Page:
Tag Archives: Arizona

Road Trip South

cactus-wrenCactus Wren

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On our too infrequent road trips, we usually head north of Phoenix but one day last week we headed south. Of course, I was in search of birds, one particular bird, and Tony was willing to come along. We saw places we had never been before so that’s always interesting.

First stop was Picacho Peak State Park.

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While there, I got my first Lifer of the day, and there were several of these guys!

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black-throated-sparrow-1Black-throated Sparrow

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Unfortuately, I didn’t think to take a photo of Picacho Peak itself until we had already moved on to our next destination. It’s a rugged mountain but we didn’t climb it, of course. The “easy” trail we were on was hard enough and I’ve decided to not do any climbing again. I’ll stick to flatter areas especially when carrying a big camera and lens.

Our next destination was Red Rock where there is a large feedlot. There were a lot of cows, of course, and a lot of birds (mostly Red-winged Blackbirds, Yellow-headed Blackbirds, Brown-headed Cowbirds, House Sparrows, and Starlings). This was where I got my second Lifer of the day but I didn’t know what it was until we got home later that night and I could do some research (meaning people in my Facebook birding group ID’ed it).

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lark-bunting-2Lark Bunting

Next we were on to the location where I hoped to find my “Target Bird.” This region is called Santa Cruz Flats, a large area of farmlands, dusty fields, and dirt roads. There are a lot of birds but they can be pretty far off in the fields so it’s hard to get close views.

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We drove around a lot of dirt roads since we didn’t have a specific location where the target bird might be as they are found all along that area. But, guess what? We spotted ONE of the birds pretty quickly which is a good thing because in all our continued driving in search of more, that was the only one we saw. They are bizarre-looking critters.

crested-caracaraCrested Caracara

“A tropical falcon version of a vulture, the Crested Caracara reaches the United States only in Arizona, Texas, and Florida. It is a bird of open country, where it often is seen at carrion with vultures” (from Cornell’s All About Birds, where you can see some better shots of them).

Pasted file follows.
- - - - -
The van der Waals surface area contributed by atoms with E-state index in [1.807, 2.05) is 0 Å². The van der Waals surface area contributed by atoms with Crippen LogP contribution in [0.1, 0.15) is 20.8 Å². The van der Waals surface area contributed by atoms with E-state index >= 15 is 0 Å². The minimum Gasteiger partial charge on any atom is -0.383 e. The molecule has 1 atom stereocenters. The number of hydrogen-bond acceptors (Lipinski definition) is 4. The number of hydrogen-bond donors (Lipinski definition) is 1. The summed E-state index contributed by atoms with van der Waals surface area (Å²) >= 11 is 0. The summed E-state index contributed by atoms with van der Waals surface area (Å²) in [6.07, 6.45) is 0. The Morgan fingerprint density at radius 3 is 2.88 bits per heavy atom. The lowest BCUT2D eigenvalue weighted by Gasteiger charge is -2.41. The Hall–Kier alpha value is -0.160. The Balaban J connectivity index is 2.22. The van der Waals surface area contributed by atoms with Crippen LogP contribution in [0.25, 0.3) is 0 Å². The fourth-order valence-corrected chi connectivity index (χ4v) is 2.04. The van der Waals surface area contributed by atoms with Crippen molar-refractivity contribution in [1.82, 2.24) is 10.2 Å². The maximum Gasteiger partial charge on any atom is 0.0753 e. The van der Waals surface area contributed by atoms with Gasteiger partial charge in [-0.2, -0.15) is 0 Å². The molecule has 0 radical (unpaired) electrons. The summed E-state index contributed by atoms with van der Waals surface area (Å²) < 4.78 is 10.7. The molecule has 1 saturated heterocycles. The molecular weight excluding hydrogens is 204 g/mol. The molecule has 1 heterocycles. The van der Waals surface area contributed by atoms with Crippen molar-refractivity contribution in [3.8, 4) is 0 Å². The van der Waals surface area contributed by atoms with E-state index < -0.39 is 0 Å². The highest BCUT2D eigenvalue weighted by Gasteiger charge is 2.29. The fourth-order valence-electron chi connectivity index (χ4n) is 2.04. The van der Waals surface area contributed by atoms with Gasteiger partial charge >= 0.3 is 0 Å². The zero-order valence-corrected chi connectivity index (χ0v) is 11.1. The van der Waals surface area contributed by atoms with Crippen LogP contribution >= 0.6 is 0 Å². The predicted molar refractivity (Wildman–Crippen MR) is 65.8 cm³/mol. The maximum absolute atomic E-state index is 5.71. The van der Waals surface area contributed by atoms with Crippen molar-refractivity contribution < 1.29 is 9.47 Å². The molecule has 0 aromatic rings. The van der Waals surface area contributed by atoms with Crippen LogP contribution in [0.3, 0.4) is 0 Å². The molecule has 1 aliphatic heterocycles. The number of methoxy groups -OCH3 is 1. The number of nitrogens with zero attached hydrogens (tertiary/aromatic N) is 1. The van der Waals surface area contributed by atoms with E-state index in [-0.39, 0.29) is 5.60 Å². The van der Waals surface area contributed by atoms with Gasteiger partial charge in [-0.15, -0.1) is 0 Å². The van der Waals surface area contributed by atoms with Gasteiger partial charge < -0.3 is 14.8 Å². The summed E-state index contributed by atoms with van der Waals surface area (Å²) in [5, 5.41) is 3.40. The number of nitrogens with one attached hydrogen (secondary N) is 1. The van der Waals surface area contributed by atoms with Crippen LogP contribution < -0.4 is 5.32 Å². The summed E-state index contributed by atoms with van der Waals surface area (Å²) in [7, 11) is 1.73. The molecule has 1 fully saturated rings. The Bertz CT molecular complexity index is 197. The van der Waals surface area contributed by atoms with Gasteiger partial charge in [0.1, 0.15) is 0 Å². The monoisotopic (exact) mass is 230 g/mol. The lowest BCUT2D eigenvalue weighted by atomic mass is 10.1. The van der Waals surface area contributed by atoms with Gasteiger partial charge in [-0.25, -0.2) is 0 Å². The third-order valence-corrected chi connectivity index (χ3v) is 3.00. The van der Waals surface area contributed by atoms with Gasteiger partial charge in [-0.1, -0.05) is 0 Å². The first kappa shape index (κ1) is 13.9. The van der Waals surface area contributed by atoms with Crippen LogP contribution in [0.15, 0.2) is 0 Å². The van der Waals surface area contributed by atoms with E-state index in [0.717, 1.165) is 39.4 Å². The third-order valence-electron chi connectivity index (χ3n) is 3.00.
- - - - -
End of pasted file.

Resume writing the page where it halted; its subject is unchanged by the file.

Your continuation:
We did see quite a few flying raptors but I’m not good at identifying them high up in the sky.

rt-hawkRed-tailed Hawk

says-phoebeSay’s Phoebe

Already happy to have 3 Lifers in one day, as we were nearing the end of our dirt road trek, we spotted my 4th Lifer!

loggerhead-shrikeLoggerhead Shrike

These guys impale their kills of insects, birds, lizards, and small mammals on barbed wire or thorns. I was glad to not witness that part of their behavior.

Quite a successful day and a good start to my 2017 goal of 60 Lifers. We definitely will need to go on more road trips to accomplish that.

The Countdown

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I wasn’t going to get into the election because I don’t want to alienate anyone…but I changed my mind plus these are all the photos I have right now.

Both of these murals were done by local muralist Angel Diaz about voting against Maricopa County’s long-time, attention-grabbing, controversial Sheriff, Joe Arpaio. His opponent is ahead in the polls right now. Do you see the additional hidden message in the top mural? I didn’t notice it when I was there but see it now.

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I know tensions are running high on both sides so I won’t say much here. We voted early and dropped our ballots off at an early polling location a couple weeks ago.

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The Arizona Democratic Party has a sense of humor

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And they really had a taco truck there.

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Google’s PSA:

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You can probably guess who I’m voting for…

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At any rate, it will all be over in a couple days and we can get back to just the normal scary stuff like creepy clowns.

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Dead Horse Ranch

Dasher DHRBlue Dasher

Queen DHRQueen Butterfly

Yesterday we went to Clarkdale, AZ, to see an old friend of Tony’s who was visiting his parents there. After lunching in nearby Cottonwood, we went to Dead Horse Ranch State Park.